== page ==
Spotlight: An Luong

SURJ: Tell us about the project you are working on.

An: I’m currently working with cancer stem cells and analyzing the role that microRNAs have in tumorigenesis, particularly for breast cancers. Specifically, I am altering the expression of certain genes and documenting the results in vitro as well as in vivo.

SURJ: What made you get into this?

An: In high school, I first learned of stem cells and their capabilities in my AP Biology class. Ever since, I have been fascinated by the topic. The possibilities and benefits that they can offer are almost boundless. So going into college, I knew that I would want to work with stem cells. Hopefully, I would also like to contribute some sort of discovery to this growing field.

SURJ: What are some challenges you have encountered and how did you overcome them?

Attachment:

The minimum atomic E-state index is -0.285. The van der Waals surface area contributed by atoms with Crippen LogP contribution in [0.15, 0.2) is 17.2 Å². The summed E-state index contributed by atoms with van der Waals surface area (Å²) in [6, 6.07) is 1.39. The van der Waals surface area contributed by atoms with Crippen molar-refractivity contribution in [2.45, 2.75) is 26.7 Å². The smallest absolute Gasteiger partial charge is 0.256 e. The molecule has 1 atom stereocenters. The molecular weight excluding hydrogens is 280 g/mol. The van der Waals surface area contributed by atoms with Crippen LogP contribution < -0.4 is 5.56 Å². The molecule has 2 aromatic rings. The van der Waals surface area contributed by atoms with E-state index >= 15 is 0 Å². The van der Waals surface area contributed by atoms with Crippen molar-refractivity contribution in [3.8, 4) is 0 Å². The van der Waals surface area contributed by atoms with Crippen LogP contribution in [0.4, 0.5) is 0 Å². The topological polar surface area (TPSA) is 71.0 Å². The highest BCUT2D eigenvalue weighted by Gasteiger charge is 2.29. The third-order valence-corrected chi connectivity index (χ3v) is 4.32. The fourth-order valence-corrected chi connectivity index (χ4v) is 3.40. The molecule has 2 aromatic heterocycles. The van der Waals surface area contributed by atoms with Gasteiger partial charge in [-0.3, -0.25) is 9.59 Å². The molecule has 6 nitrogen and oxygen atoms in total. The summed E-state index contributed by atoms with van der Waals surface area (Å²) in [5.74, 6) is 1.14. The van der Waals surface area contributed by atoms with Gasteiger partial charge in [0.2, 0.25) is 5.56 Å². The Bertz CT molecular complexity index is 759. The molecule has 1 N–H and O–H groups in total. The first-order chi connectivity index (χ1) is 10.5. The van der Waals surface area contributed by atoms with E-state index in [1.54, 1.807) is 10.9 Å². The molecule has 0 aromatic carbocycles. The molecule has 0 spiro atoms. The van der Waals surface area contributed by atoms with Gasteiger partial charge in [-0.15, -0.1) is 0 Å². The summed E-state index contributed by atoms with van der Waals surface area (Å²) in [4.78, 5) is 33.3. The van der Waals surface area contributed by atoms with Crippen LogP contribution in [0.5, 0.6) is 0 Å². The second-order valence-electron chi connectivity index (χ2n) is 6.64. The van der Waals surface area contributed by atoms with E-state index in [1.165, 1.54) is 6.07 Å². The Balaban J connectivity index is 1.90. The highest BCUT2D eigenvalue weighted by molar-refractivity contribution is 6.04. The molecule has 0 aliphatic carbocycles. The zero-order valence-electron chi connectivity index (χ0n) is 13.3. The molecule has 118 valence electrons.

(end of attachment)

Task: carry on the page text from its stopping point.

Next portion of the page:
An: It has been particularly difficult devoting the time necessary to conduct successful biological research. Because the samples that I work with are living organisms, all of my tasks are very time-sensitive. During this past summer, I had to sometimes bike to the lab at midnight to finish experiments. I overcome these challenges by reminding myself that I have been given the unique and amazing opportunity to work at a fantastic research institution. A little less sleep here and there is a small price to pay for the experience that I am getting.

SURJ: What other topics would you like to conduct research on?

 An: I am currently interested in expanding my research to include a bioinformatics approach. I think there could be some very interesting insights that would result with this approach. I would definitely have to work with a lot more data though!

SURJ: Any tips for fellow students who want to get into research?

An: Just reach out via email. I found my position through email. During winter break of my freshman year, I Googled research topics that I was interested in. For example, I searched “stem cells” and “cancer,” and my PI came up as the first entry. After reaching out to them electronically, try to set up a personal meeting with them. It shows that you’re serious about your research.

 

An Luong is a sophomore from Texas. 

Interviewer: James Nie